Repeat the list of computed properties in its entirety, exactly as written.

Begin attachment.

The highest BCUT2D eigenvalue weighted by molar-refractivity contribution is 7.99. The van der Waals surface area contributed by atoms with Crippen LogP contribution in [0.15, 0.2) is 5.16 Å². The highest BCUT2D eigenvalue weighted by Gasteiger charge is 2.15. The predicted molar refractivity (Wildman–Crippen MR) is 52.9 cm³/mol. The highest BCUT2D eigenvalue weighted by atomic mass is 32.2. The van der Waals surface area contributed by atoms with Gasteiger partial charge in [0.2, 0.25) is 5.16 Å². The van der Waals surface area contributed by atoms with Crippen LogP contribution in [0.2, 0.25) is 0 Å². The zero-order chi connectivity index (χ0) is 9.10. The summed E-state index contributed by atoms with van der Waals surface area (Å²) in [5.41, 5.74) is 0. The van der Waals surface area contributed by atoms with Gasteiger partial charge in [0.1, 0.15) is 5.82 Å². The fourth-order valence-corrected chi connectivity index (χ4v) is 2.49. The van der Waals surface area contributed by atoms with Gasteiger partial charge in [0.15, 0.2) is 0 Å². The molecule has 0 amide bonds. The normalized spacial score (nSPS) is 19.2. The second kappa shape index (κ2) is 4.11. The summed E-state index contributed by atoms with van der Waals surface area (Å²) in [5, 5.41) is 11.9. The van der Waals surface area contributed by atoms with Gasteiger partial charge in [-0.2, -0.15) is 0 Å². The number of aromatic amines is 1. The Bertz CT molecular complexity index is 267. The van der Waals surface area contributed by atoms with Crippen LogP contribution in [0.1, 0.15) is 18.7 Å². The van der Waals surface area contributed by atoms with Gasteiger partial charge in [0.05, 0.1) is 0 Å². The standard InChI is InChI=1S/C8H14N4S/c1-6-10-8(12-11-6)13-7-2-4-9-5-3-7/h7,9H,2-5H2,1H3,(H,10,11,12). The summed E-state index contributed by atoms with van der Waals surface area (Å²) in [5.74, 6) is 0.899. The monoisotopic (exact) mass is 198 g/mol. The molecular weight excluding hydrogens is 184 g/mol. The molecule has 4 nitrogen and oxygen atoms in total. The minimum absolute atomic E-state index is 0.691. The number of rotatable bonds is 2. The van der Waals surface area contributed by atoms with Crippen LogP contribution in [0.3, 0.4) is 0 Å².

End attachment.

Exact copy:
The highest BCUT2D eigenvalue weighted by molar-refractivity contribution is 7.99. The van der Waals surface area contributed by atoms with Crippen LogP contribution in [0.15, 0.2) is 5.16 Å². The highest BCUT2D eigenvalue weighted by Gasteiger charge is 2.15. The predicted molar refractivity (Wildman–Crippen MR) is 52.9 cm³/mol. The highest BCUT2D eigenvalue weighted by atomic mass is 32.2. The van der Waals surface area contributed by atoms with Gasteiger partial charge in [0.2, 0.25) is 5.16 Å². The van der Waals surface area contributed by atoms with Crippen LogP contribution in [0.2, 0.25) is 0 Å². The zero-order chi connectivity index (χ0) is 9.10. The summed E-state index contributed by atoms with van der Waals surface area (Å²) in [5.41, 5.74) is 0. The van der Waals surface area contributed by atoms with Gasteiger partial charge in [0.1, 0.15) is 5.82 Å². The fourth-order valence-corrected chi connectivity index (χ4v) is 2.49. The van der Waals surface area contributed by atoms with Gasteiger partial charge in [0.15, 0.2) is 0 Å². The molecule has 0 amide bonds. The normalized spacial score (nSPS) is 19.2. The second kappa shape index (κ2) is 4.11. The summed E-state index contributed by atoms with van der Waals surface area (Å²) in [5, 5.41) is 11.9. The van der Waals surface area contributed by atoms with Gasteiger partial charge in [-0.2, -0.15) is 0 Å². The number of aromatic amines is 1. The Bertz CT molecular complexity index is 267. The van der Waals surface area contributed by atoms with Crippen LogP contribution in [0.1, 0.15) is 18.7 Å². The van der Waals surface area contributed by atoms with Gasteiger partial charge in [0.05, 0.1) is 0 Å². The standard InChI is InChI=1S/C8H14N4S/c1-6-10-8(12-11-6)13-7-2-4-9-5-3-7/h7,9H,2-5H2,1H3,(H,10,11,12). The summed E-state index contributed by atoms with van der Waals surface area (Å²) in [5.74, 6) is 0.899. The monoisotopic (exact) mass is 198 g/mol. The molecular weight excluding hydrogens is 184 g/mol. The molecule has 4 nitrogen and oxygen atoms in total. The minimum absolute atomic E-state index is 0.691. The number of rotatable bonds is 2. The van der Waals surface area contributed by atoms with Crippen LogP contribution in [0.3, 0.4) is 0 Å².